The main objective of a FA is to relate the magnitude of the events of interest to their frequencies of occurrence through the use of probability distributions. For each selected threshold level, the number of drought events is listed in Table 1. The values of D and S corresponding to three threshold levels are extracted from observed drought events and are presented in the previous section. Univariate FA explores separately each variable in a data set. The following distributions have been commonly used for droughtrelated frequency analysis: Exponential distribution [61], Generalized Pareto [62], Gamma distribution [63], Lognormal II and Lognormal III distribution [64] and LogPearson (LP3) distribution [65]. These distributions are therefore considered in the present study for fitting S and D, and the appropriate choice for each variable is determined based on goodnessoffit tests and statistical criteria. More precisely, the Khisquared χ^{2} goodnessoffit test and the Akaike Information Criterion (AIC) are performed. Parameters of the univariate distributions are estimated using the method of moments (MOM), maximum likelihood method (MLM) and Probability Weighted moments (PWM). Results of the test and criteria mentioned above are summarized in Table 4. The χ^{2} test pvalues show that the Exponential (MLM), The Generalized Pareto (MOM and PWM), the Gamma (MLM) and the LP3 (MOM) can be selected as potential candidates (pvalue<5%) to model D. Among these distributions, the LP3 (MOM) gave the smallest value of AIC (306.738). The LP3 distribution is therefore selected to model drought duration for the Medjerda River basin. Similarly, we can deduce that the LP3 (MOM) presented an appropriate fit for drought severity (pvalue = 9.16% and AIC = 903.763). Figure 5 shows the observed D and S and obtained distribution functions for the LP3 (MOM) distribution. The closeness between the observed data and fitted distribution for both figures (S in the top panel and D in the bottom panel) indicates that the three parameters LP3 distribution fitted with MOM is appropriate to model both S and D but with different parameter values. The probability density function of the LP3 distribution with its parameters α, λ and m is given by the following equation:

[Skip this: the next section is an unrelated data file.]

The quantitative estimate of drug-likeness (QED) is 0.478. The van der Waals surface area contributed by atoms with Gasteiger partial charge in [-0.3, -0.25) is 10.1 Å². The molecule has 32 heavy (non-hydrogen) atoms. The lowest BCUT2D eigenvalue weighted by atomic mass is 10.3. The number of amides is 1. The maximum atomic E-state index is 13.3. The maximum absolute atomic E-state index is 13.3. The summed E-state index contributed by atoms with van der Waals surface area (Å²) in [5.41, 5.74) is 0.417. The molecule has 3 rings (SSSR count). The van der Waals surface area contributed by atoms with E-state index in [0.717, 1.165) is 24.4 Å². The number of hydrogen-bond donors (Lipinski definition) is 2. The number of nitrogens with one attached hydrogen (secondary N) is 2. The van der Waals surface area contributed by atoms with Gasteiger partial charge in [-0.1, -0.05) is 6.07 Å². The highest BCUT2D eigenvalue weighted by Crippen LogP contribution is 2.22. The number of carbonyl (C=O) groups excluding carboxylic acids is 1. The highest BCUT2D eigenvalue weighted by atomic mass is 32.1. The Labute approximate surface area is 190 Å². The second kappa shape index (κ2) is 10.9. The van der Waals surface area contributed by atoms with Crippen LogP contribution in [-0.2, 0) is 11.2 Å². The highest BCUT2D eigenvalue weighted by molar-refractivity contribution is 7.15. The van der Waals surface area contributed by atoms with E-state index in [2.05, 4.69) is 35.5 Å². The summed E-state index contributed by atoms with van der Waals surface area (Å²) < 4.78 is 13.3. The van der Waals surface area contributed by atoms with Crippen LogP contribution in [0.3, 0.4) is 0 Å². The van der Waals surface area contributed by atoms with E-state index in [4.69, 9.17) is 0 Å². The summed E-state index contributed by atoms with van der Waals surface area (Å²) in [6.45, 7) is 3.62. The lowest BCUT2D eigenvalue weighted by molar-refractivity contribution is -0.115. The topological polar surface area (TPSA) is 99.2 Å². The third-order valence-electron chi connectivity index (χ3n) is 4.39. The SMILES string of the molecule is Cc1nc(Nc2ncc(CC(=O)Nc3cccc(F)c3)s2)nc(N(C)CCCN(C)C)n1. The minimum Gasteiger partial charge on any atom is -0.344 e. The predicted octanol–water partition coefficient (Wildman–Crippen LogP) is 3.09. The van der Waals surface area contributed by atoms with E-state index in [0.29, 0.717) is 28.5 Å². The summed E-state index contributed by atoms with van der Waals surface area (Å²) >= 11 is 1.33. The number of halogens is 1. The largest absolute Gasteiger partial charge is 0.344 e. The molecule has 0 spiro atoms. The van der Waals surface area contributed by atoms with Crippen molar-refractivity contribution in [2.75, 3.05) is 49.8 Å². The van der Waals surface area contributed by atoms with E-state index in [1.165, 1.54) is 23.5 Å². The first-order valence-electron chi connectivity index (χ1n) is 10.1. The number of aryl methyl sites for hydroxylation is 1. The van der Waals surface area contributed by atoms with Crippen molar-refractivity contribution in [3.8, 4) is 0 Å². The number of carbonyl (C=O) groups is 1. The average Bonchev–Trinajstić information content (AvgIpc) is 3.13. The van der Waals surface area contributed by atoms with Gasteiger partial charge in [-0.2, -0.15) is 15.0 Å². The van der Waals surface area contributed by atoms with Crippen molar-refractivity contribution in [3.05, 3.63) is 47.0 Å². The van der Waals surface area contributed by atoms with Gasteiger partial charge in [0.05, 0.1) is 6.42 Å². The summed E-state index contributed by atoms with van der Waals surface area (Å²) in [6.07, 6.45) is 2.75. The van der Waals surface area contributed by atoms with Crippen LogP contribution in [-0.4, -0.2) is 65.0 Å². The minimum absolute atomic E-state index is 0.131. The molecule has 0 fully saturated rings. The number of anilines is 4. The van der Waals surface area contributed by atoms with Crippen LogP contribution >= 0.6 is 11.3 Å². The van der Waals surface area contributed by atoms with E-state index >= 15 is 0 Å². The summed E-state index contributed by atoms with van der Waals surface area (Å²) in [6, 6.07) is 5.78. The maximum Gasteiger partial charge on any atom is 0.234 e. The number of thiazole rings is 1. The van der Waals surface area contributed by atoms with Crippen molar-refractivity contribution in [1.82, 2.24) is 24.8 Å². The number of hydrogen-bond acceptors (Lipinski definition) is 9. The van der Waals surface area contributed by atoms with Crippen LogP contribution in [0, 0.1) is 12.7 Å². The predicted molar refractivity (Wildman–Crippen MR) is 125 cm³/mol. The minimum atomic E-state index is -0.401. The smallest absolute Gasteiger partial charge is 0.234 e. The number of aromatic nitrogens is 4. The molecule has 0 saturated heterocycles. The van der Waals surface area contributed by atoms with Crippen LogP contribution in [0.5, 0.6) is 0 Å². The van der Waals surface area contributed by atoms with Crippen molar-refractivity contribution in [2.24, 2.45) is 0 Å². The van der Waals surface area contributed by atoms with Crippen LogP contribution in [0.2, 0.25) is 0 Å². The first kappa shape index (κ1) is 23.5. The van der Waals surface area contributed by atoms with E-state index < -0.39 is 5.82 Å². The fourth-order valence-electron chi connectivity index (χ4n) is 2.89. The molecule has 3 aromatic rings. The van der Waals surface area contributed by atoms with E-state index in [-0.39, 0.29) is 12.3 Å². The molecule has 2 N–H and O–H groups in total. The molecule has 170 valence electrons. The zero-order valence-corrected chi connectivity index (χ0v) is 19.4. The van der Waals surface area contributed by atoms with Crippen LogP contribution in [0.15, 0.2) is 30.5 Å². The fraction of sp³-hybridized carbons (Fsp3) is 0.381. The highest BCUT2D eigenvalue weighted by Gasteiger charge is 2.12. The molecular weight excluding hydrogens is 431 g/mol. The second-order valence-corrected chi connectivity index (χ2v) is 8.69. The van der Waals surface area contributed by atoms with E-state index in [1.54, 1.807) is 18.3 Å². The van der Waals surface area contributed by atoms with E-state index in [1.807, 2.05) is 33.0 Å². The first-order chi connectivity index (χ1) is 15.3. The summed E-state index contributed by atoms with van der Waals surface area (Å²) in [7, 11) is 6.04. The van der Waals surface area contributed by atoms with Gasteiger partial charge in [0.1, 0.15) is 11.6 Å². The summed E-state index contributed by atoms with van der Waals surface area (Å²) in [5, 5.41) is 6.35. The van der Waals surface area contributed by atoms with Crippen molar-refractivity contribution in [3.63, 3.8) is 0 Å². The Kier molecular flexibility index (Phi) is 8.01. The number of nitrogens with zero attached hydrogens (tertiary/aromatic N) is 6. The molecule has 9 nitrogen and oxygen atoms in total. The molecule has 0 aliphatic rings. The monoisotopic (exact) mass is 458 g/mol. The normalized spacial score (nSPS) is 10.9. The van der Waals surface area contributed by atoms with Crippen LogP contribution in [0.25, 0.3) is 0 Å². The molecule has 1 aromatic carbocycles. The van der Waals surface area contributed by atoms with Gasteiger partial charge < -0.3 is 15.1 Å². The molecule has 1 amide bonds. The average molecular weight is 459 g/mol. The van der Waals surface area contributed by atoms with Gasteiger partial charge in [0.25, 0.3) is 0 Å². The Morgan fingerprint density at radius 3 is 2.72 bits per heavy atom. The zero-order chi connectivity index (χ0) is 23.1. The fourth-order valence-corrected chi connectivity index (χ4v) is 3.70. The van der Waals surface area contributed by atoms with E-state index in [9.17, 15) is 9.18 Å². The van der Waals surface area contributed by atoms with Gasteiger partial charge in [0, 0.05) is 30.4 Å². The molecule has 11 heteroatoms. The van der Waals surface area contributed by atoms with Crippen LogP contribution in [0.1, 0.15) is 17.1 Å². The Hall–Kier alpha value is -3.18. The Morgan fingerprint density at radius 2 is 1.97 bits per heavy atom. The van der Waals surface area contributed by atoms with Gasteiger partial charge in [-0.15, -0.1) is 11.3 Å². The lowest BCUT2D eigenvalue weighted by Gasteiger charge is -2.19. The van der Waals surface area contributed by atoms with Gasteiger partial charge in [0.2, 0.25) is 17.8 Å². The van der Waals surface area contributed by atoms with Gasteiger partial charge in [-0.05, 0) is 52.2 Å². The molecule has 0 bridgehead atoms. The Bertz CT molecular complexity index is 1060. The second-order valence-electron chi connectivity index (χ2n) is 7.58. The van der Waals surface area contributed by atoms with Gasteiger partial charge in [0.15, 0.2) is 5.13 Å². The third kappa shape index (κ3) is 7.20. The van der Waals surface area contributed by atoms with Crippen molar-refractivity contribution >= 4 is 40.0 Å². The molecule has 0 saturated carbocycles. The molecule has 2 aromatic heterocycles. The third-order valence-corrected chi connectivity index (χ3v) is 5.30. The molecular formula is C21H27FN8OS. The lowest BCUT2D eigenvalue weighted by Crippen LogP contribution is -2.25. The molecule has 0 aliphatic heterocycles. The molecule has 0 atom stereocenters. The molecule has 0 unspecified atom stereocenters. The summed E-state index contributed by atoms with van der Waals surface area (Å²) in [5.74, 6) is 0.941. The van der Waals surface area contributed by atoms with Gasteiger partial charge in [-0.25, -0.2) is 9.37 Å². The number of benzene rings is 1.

AIC  c2  p  value  

S  D  S  D  S  D  
Exp. (MLM)  911.275  309.004  22.5  9  0.0004  0.1091 
G. Pareto (MOM)  Nd  307.433  24  9.5  0.0002  0.0907 
G. Pareto (PWM)  Nd  308.048  17  10.5  0.0045  0.0622 
Gamma (MOM)  906.336  311.729  13.5  14  0.0191  0.0156 
Gamma (MLM)  904.297  310.787  9.5  7  0.3579  0.2206 
LN2 (MLM)  906.295  313.607  11  16  0.0514  0.0068 
The bold character indicates the accepted distribution.
Table 4: Univariate frequency analysis results for S and D for threshold level Q90.